If you’re like many people, your past isn’t squeaky clean. And if you have a felony on your record, you’re not supposed to possess a firearm. But will you go to prison if you’re a felon in possession of a firearm in Wisconsin? This guide explains.
Is it Legal for Felons to Have Firearms in Wisconsin?
Felons are not allowed to possess firearms in Wisconsin. But there are others who aren’t permitted to have firearms, either, including people who:
- Have been involuntarily committed for mental health reasons.
- Have been convicted of a domestic violence crime.
- Are subject to a domestic abuse restraining order.
- Are prohibited from possessing firearms under federal law.
Will You Go to Prison if You’re a Felon in Possession of a Firearm in Wisconsin?
If you’re a felon in possession of a firearm in Wisconsin, you could face up to 10 years imprisonment and a $10,000 fine. If you have been convicted of a violent crime, you could face up to 20 years imprisonment and a $20,000 fine. There are also enhanced penalties if you are a felon in possession of a firearm and you use the weapon to commit a crime.
What Counts as a Firearm in Wisconsin – Especially As it Pertains to Felons in Possession?
In Wisconsin, a firearm is defined as “any weapon which is designed to or may readily be converted to expel any projectile by the action of an explosive.” This includes both guns and ammunition. It also includes devices that are not typically thought of as firearms, such as stun guns and tasers.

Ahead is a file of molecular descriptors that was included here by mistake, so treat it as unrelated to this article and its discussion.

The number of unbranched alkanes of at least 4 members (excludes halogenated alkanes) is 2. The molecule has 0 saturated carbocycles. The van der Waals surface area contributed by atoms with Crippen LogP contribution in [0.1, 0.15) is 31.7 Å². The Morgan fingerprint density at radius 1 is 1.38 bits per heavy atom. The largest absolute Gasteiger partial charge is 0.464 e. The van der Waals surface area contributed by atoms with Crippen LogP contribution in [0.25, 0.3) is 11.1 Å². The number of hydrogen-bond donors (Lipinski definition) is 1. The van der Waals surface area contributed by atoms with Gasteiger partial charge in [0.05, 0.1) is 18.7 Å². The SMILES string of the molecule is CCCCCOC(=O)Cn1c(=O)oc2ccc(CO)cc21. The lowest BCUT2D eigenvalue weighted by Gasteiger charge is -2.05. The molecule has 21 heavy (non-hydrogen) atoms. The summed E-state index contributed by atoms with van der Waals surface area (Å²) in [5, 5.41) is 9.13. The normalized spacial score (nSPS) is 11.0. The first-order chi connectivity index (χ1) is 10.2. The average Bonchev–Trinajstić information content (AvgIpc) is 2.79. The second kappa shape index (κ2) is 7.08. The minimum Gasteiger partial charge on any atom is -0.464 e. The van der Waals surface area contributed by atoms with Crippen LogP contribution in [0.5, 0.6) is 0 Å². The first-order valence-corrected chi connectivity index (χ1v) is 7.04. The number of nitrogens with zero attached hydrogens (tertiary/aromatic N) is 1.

However, there are some exceptions to this definition. For example, antique firearms are not considered to be firearms under Wisconsin law. This is because they are not designed to be readily convertible to expel a projectile.
Another exception is for certain types of air guns. These include BB guns, pellet guns, and paintball guns. These are not considered to be firearms because they do not use an explosive to expel a projectile.
Do You Need to Talk to an Attorney About Being a Felon in Possession?
If you’ve been accused of possessing a firearm and you have felony convictions in your past, you may need to speak with an attorney who can help. Call our office at 414-383-6700 now to schedule a free consultation with an experienced professional who can give you the guidance you need.